Algerian President Bouteflika to quit before 28 April
The resignation comes after miilions of Algerians have taken to the streets calling for the 82-year-old to step downEuropost
Algeria's President Abdelaziz Bouteflika announced he will resign before his fourth term expires on 28 April. The 82-year-old, who has been in power for 20 years, will ensure "continuity of the state's institutions" before he quits, a presidential statement carried by the official APS news agency reads. Initially Bouteflika declared his candidacy for a fifth term, but on 11 March he withdrew and postponed the election - originally slated for 18 April - in response to the massive protests, demanding his resignation.
Despite Bouteflika's resignation, however, Algerian students on social networks called for large protests to be held on Tuesday in the capital and the rest of the country. Mohamed, a member of a student union in Algiers, said that the departure of Bouteflika is not "enough".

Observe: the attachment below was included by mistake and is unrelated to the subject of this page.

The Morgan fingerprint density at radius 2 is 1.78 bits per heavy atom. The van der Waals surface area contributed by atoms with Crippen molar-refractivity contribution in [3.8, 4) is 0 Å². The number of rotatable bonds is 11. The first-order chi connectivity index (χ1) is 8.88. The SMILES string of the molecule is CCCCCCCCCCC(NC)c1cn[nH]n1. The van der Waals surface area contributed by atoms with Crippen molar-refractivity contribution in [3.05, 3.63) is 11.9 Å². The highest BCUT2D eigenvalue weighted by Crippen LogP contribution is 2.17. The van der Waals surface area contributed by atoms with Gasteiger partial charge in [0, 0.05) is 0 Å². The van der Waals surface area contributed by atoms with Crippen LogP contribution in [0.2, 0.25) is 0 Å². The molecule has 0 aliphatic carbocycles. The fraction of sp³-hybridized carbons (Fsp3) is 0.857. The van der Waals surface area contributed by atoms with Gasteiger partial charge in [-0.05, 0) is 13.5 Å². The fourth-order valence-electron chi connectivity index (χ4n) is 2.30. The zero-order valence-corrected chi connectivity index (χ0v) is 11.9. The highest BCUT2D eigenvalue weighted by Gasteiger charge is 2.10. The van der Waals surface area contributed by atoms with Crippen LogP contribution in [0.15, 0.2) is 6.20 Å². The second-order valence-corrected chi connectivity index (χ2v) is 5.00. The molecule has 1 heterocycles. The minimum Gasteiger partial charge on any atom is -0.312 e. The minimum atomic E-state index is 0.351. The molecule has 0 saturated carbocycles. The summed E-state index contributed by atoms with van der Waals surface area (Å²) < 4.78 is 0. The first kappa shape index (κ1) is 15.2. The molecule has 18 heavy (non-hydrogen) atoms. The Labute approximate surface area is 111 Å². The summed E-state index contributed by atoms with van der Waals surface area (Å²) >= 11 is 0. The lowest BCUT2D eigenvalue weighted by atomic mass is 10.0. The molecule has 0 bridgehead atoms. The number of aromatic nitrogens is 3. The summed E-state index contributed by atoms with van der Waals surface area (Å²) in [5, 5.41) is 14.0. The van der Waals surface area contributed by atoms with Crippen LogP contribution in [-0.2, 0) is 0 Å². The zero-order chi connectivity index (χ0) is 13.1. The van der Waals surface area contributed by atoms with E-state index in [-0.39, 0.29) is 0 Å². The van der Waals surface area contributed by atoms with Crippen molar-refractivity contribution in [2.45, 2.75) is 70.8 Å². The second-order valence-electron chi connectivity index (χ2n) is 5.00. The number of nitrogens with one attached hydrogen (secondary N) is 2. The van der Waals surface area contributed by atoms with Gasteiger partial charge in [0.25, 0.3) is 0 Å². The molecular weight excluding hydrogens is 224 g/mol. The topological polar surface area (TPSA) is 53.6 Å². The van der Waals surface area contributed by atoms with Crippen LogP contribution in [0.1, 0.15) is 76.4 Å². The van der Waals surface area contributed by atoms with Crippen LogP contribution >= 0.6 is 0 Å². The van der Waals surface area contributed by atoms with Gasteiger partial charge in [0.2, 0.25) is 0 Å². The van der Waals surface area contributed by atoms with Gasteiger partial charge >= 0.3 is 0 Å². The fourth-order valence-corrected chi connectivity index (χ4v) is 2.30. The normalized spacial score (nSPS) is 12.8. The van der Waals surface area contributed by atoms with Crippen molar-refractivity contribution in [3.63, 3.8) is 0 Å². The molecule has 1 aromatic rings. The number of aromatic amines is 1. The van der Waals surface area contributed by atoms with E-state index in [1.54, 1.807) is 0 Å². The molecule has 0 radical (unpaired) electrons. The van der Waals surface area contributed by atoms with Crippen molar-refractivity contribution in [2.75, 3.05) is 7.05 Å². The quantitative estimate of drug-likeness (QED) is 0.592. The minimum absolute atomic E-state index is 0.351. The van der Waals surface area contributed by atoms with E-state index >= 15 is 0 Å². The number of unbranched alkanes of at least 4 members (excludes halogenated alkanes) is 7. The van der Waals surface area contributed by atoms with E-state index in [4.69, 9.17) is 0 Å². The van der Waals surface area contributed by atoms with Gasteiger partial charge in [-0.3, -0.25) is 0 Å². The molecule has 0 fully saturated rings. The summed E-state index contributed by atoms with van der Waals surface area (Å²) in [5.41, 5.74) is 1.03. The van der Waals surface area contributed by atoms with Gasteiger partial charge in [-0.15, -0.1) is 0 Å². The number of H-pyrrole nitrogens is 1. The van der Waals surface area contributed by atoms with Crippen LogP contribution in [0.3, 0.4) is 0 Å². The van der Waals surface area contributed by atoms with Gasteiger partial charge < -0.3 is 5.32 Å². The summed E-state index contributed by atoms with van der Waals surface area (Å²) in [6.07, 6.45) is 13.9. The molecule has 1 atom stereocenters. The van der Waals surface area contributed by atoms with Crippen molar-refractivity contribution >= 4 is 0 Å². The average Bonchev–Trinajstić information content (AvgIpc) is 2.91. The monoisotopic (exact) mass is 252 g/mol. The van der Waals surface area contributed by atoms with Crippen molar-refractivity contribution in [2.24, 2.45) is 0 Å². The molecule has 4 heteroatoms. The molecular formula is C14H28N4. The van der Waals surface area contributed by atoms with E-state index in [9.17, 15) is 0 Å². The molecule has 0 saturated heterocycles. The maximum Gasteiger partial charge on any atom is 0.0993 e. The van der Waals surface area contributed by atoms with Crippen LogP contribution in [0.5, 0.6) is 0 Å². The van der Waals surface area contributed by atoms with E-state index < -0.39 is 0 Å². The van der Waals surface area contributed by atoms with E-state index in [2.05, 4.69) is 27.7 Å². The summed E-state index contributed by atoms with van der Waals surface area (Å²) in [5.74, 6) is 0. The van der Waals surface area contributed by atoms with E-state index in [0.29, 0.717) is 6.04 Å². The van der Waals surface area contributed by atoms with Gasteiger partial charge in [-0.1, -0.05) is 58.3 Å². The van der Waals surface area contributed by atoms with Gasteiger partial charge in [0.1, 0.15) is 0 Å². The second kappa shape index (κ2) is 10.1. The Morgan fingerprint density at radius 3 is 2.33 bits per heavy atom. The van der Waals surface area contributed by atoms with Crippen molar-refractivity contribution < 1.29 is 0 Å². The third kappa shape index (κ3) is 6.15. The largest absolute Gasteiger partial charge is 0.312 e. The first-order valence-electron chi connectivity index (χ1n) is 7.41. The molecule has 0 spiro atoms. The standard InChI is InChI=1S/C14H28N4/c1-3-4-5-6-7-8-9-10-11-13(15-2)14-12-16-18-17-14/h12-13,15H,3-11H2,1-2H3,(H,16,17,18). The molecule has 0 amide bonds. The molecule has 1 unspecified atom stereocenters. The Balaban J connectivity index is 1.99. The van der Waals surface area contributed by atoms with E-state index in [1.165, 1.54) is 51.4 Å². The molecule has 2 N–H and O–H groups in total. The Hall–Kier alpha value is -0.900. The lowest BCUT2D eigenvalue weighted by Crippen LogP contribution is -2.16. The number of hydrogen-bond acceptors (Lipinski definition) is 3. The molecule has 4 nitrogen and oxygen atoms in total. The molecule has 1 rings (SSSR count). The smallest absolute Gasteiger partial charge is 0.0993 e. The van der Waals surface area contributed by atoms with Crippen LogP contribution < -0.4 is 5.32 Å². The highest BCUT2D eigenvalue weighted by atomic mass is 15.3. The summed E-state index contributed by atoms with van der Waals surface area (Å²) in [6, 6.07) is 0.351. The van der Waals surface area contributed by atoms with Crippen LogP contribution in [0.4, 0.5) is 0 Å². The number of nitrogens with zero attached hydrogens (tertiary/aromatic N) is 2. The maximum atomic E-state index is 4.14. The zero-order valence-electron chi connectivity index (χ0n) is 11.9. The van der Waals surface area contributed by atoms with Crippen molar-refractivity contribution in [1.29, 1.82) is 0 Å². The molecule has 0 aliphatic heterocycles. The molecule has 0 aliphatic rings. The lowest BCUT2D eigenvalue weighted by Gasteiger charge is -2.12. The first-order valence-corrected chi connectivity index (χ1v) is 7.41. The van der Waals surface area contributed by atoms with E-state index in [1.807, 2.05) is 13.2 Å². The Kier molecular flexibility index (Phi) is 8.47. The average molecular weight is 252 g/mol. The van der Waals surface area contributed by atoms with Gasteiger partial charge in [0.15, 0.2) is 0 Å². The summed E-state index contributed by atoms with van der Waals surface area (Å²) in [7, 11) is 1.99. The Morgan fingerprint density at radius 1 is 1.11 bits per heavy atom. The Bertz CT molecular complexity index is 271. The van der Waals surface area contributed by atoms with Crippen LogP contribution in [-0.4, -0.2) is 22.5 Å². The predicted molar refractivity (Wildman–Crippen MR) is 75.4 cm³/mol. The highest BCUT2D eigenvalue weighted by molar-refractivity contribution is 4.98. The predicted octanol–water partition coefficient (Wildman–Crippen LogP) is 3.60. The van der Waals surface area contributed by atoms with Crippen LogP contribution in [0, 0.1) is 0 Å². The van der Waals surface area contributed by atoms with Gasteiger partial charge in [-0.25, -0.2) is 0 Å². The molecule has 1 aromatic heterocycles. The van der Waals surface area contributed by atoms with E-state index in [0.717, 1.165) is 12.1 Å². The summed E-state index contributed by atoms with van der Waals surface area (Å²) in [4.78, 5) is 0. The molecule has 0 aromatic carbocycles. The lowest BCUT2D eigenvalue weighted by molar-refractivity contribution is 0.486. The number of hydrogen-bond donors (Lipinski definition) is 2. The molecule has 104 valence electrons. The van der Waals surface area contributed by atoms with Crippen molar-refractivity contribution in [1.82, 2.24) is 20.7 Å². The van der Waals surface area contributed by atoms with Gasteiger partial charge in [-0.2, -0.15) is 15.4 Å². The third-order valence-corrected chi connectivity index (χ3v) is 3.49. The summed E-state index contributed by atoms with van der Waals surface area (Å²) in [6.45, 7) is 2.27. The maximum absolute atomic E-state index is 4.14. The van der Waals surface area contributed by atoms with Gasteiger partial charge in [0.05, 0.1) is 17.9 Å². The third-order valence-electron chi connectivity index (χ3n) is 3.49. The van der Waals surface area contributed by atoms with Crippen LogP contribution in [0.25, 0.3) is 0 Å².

"It does not change anything. He will leave but the same regime, which has ruled Algeria since 1962 and its independence, will stay if we don't continue to protest. What we want is not only Abdelaziz Bouteflika to step down, but we also want the creation of a new political system," he told Al Jazeera.
Millions of Algerians have been holding weekly protests nationwide calling for the 82-year-old to step down after almost 20 years in office since many citizens believe the octogenarian's health has declined to such an extent that he is now being used as a front by a group of businessmen, politicians and military officials known as "le pouvoir" (the power), who do not want to give up their influence. This group dominates the National Liberation Front (FLN), which has governed Algeria since independence from France in 1962.
Corruption scandals related to infrastructure and hydrocarbon projects have also dogged Bouteflika for years and tarnished many of his closest associates.
Thus, protesters are calling for the departure of not just the president, but also an entire generation of Algerian political leaders, including those who would be in line to succeed him because they want a new system of government, not simply someone replacing the ailing president.